Wednesday, May 07, 2008

The Man Who Knew Infinity

While in the course of learning Number Theory in MA4263, I gradually grew interest in this area of Mathematics. Through the course, Prof Chan told us many stories of famous mathematicians he has met before and stories of great mathematicians in Number Theory. There's G.H. Hardy, dela Valle Poisson, Hadarmard, Selberg, Paul Erdos, Adolf J. Hildebrand and others whom I can't recall their names. But of all, S. Ramanujan had very interesting stories about his life in becoming the greatest mathematician India has ever produced.

Ramanujan was born in India with no proper education degree as he never manage to pass any school exams. His main interest was in mathematics, neglecting all other subjects. His only activity is sitting somewhere comfortable with his slate and pencil and noisy writings on his slate as he drift away in this mathematical thoughts. From young, Ramanujan came up with many mathematical 'results' on his own (some of which were already been found ages ago in the western part of the world while some became very interesting results as found by other mathematicians later). With no proper training in mathematics, Ramanujan did not know where he was right or wrong in his mathematical arguments. Neither did he know that some of the results which he found out by himself were already made know in the western countries.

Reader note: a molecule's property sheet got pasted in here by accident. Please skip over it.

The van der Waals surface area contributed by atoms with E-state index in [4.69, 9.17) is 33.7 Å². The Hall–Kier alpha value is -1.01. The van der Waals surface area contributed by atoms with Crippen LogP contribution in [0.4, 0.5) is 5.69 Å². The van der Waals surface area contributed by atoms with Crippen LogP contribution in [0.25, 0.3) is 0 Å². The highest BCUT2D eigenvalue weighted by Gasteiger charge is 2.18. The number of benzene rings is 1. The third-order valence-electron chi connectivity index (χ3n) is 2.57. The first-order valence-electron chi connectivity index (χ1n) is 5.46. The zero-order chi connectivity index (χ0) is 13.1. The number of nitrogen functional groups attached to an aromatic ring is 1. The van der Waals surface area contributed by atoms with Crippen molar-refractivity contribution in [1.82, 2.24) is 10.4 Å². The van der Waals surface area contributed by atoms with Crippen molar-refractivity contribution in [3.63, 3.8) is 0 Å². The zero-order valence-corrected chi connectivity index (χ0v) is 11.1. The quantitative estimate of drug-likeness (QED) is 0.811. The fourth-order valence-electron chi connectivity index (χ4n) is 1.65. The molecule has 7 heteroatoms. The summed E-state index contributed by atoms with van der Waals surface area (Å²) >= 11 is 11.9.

Ramanujan tried very hard to approach many significant people in his hometown to help get his mathematics works recognised but no one could help him. It was until a letter from Ramanujan to a mathematician in Cambridge, G.H. Hardy, in which Ramanujan sort to seek help from freed up Ramanujan's mind to wonder freely into mathematics. Hardy felt that Ramanujan was a gem which has not been excavated.

Ramanujan gradually grew recognition when he went over to Cambridge to work on his notebook (which contains all the results he found) with Hardy. The results of this genius was widely spread amgonst the mathematicians in Cambridge and back in India. But Ramanujan's health took the plunge in Cambridge as the WWI came due to his strict vegetarian diet and long work whole day long with no one to take care of him.

Ramanujan died at the age of 33 due to tubercolosis.

The elmo thing you see there is acutally my bookmark.

It's so sad that such a genius man in mathematics died young.
One famous result from him is the Hardy-Ramanujan number: 1729
While sick in the hospital bed, Ramanujan could still explain the number which Hardy told him about the taxi having such a boring number plate.
It is the smallest number which can be expressed as a sum of 2 cube in two different ways.

Go borrow the book if you are interested.
I'm almost finishing mine.

Elmo zooms in to keep your spot,


Related Posts Plugin for WordPress, Blogger...